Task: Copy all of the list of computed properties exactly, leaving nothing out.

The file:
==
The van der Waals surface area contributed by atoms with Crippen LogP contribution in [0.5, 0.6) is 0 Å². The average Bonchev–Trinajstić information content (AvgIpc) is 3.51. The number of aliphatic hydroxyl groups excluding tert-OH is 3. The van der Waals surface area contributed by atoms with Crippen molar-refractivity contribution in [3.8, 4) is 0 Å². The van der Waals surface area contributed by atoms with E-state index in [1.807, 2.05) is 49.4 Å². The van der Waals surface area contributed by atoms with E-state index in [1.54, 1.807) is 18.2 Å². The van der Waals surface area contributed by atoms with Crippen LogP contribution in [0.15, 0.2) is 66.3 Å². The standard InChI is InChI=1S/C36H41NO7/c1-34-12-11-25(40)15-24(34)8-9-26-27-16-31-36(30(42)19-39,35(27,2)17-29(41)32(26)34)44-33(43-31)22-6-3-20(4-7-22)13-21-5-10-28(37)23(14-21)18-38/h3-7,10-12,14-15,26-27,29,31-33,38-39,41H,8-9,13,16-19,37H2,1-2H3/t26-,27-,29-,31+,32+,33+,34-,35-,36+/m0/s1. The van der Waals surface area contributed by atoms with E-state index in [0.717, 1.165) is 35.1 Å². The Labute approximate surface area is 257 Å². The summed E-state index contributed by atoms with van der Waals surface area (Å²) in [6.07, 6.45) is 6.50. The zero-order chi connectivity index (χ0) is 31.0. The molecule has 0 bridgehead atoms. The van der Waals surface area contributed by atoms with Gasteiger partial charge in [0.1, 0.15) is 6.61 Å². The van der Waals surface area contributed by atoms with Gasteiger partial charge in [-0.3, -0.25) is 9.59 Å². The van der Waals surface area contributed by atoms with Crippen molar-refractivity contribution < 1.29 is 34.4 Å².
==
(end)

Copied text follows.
The van der Waals surface area contributed by atoms with Crippen LogP contribution in [0.5, 0.6) is 0 Å². The average Bonchev–Trinajstić information content (AvgIpc) is 3.51. The number of aliphatic hydroxyl groups excluding tert-OH is 3. The van der Waals surface area contributed by atoms with Crippen molar-refractivity contribution in [3.8, 4) is 0 Å². The van der Waals surface area contributed by atoms with E-state index in [1.807, 2.05) is 49.4 Å². The van der Waals surface area contributed by atoms with E-state index in [1.54, 1.807) is 18.2 Å². The van der Waals surface area contributed by atoms with Crippen LogP contribution in [0.15, 0.2) is 66.3 Å². The standard InChI is InChI=1S/C36H41NO7/c1-34-12-11-25(40)15-24(34)8-9-26-27-16-31-36(30(42)19-39,35(27,2)17-29(41)32(26)34)44-33(43-31)22-6-3-20(4-7-22)13-21-5-10-28(37)23(14-21)18-38/h3-7,10-12,14-15,26-27,29,31-33,38-39,41H,8-9,13,16-19,37H2,1-2H3/t26-,27-,29-,31+,32+,33+,34-,35-,36+/m0/s1. The van der Waals surface area contributed by atoms with E-state index in [0.717, 1.165) is 35.1 Å². The Labute approximate surface area is 257 Å². The summed E-state index contributed by atoms with van der Waals surface area (Å²) in [6.07, 6.45) is 6.50. The zero-order chi connectivity index (χ0) is 31.0. The molecule has 0 bridgehead atoms. The van der Waals surface area contributed by atoms with Gasteiger partial charge in [0.1, 0.15) is 6.61 Å². The van der Waals surface area contributed by atoms with Gasteiger partial charge in [-0.3, -0.25) is 9.59 Å². The van der Waals surface area contributed by atoms with Crippen molar-refractivity contribution < 1.29 is 34.4 Å².